Market anomalies, momentum & the gamblers fallacy

Quirks of investor behaviour get magnified in the summer.  Low trading volumes and a lack of company news can make markets behave oddly.  Investors fall back on folklore and succumb to their own psychological biases. Rules like “sell in May” and “never short a dull market” indicate the unwillingness of investors to take a position over the summer months.  Yet, seasonal effects are not consistent, and can be bad advice. Summer is an important time for investors to get to grips with their own behavioural biases, as well as the market’s.

 Sell in May was little help in 2009; those who stayed in the market were rewarded with a gain in the FTSE 100 of more than 20% over the third quarter.  Despite little apparent catalyst, the market relentlessly drifted up on low volumes.  Some wrongly took comfort from the light dealing – it seemed to indicate a lack of conviction.  But, low volumes typically signal relatively little difference in opinion.  There can be no battle between bulls and bears if one side sits on the sidelines, lacking the conviction to enter the fray.

 And last year the September effect did not help.  Academic studies have shown September to be the worst month on average for share performance – the only one in which prices typically fall.  But this conceals a huge range of returns between years.  The absence of the September effect last year – which bears hoped would offer a last chance to climb aboard the rising market – was the last straw.  The FTSE 100 gained almost 5% in September 2009, triggering a capitulation by the bears in the last quarter. 

 Behavioural finance predicts this behaviour from otherwise rational investors. Investment professionals typically suffer from the gamblers’ fallacy, expecting sharp moves to reverse conveniently.  Many professionals took pride in being contrarian last summer, and sat out the rally waiting for a setback.  But private investors know that “too far, too fast” does not prevent the market rising just that bit further.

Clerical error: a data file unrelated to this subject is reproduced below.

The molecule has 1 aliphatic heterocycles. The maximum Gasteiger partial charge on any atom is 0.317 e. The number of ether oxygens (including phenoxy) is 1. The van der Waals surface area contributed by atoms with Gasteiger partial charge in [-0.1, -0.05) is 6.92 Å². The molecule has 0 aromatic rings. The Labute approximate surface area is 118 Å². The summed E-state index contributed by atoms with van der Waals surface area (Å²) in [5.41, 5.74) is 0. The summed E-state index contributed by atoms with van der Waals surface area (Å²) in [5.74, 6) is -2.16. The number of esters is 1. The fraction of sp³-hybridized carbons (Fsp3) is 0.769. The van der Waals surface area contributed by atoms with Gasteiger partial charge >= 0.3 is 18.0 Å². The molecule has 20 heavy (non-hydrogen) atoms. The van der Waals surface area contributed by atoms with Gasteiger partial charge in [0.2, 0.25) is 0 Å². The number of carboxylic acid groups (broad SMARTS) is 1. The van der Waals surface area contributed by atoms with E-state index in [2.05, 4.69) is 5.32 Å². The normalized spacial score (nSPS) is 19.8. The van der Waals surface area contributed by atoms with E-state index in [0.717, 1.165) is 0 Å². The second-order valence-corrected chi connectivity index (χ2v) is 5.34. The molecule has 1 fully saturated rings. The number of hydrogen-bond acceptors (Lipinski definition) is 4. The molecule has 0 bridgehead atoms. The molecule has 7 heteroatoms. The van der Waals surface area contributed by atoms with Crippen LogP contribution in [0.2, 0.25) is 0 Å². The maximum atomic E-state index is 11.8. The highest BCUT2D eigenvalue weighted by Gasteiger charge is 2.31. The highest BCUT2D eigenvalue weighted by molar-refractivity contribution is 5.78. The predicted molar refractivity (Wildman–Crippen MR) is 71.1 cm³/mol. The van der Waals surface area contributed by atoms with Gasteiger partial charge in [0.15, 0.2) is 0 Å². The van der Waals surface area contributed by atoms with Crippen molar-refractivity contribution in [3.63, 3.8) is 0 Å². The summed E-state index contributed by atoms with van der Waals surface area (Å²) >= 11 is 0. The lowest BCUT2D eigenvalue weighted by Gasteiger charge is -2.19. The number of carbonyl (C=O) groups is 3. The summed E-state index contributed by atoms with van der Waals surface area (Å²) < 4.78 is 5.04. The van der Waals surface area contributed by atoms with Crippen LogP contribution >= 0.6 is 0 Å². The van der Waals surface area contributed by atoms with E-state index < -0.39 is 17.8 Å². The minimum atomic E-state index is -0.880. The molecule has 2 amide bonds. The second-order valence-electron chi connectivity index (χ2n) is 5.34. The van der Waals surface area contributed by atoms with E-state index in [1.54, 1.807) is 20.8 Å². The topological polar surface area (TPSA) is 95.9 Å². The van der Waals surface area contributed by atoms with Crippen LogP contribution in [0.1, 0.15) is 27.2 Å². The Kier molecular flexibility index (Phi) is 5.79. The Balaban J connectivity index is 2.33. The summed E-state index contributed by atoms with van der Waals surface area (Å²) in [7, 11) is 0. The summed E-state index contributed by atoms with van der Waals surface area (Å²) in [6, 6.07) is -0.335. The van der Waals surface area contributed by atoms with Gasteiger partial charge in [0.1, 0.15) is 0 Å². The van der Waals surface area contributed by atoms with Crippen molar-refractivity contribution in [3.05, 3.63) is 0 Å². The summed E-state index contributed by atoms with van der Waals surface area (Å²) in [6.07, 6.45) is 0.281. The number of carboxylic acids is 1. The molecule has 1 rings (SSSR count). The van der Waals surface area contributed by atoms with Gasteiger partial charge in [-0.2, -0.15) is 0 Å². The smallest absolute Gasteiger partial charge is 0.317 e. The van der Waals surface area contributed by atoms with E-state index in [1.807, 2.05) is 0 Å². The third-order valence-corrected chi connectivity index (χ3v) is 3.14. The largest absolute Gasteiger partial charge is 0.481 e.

Increasing interconnectedness of markets globally is changing some seasonal patterns faster than academic studies can recognise.  Of all market anomalies, seasonal patterns have been the hardest to explain historically, and are also now proving the least consistent.  Possibly in a world of Blackberrys and round the clock financial TV, there are no longer genuinely quiet periods for the stockmarket.  It is a human failing to search for patterns and rely on them, but seasonal anomalies are amongst the least useful.

 Other market behaviours have a better record.  Many studies have examined momentum reversal, which has been one of the most consistent market anomalies over decades.  Shares that performed particularly badly in the previous year, tend to be good bets for recovery over the next 12 months.  This was evident in the sharp recovery of 2009, in which many of the disasters of 2008 were refinanced.  But the momentum pattern is now less supportive in 2010.  Fundamentally, it is clear that refinancing has not solved the problems of companies with weak business strategies.  For many of these shares, last year may prove a brief interruption of a downtrend.  Technically, many recovery stocks have completed their momentum reversal.

 Seasonal anomalies are breaking down; investors should treat the summer with respect.  Politics and macro issues may distract while there is little real company news, but investors should not lose sight of fundamentals.  Investors need to set a strategy that looks beyond what is often a surprising quarter.

 This article is for informational purposes only. The opinions in this article are the author’s own. The information presented in this article has been obtained from sources believed by the author to be reliable, however, he makes no representation as to their accuracy or completeness and accept no liability for loss arising from the use of the material. Colin McLean may have an investment in any of the companies mentioned in this article.

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